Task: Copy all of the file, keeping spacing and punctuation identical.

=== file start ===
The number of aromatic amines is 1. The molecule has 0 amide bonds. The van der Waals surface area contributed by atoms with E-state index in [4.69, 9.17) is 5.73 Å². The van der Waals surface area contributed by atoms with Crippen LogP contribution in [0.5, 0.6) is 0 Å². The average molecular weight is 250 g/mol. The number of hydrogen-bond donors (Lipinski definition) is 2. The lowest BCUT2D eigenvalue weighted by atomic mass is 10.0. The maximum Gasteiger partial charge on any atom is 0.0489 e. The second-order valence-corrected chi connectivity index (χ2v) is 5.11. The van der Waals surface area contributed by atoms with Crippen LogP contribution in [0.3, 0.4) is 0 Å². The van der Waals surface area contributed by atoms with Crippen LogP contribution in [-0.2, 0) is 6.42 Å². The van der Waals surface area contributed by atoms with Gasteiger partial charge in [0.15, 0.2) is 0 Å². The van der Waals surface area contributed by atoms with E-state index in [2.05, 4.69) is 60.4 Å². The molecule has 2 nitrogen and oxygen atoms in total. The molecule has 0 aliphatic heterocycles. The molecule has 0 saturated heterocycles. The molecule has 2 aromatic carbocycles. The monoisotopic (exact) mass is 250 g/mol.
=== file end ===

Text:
The number of aromatic amines is 1. The molecule has 0 amide bonds. The van der Waals surface area contributed by atoms with E-state index in [4.69, 9.17) is 5.73 Å². The van der Waals surface area contributed by atoms with Crippen LogP contribution in [0.5, 0.6) is 0 Å². The average molecular weight is 250 g/mol. The number of hydrogen-bond donors (Lipinski definition) is 2. The lowest BCUT2D eigenvalue weighted by atomic mass is 10.0. The maximum Gasteiger partial charge on any atom is 0.0489 e. The second-order valence-corrected chi connectivity index (χ2v) is 5.11. The van der Waals surface area contributed by atoms with Crippen LogP contribution in [0.3, 0.4) is 0 Å². The van der Waals surface area contributed by atoms with Crippen LogP contribution in [-0.2, 0) is 6.42 Å². The van der Waals surface area contributed by atoms with Gasteiger partial charge in [0.15, 0.2) is 0 Å². The van der Waals surface area contributed by atoms with E-state index in [2.05, 4.69) is 60.4 Å². The molecule has 2 nitrogen and oxygen atoms in total. The molecule has 0 aliphatic heterocycles. The molecule has 0 saturated heterocycles. The molecule has 2 aromatic carbocycles. The monoisotopic (exact) mass is 250 g/mol.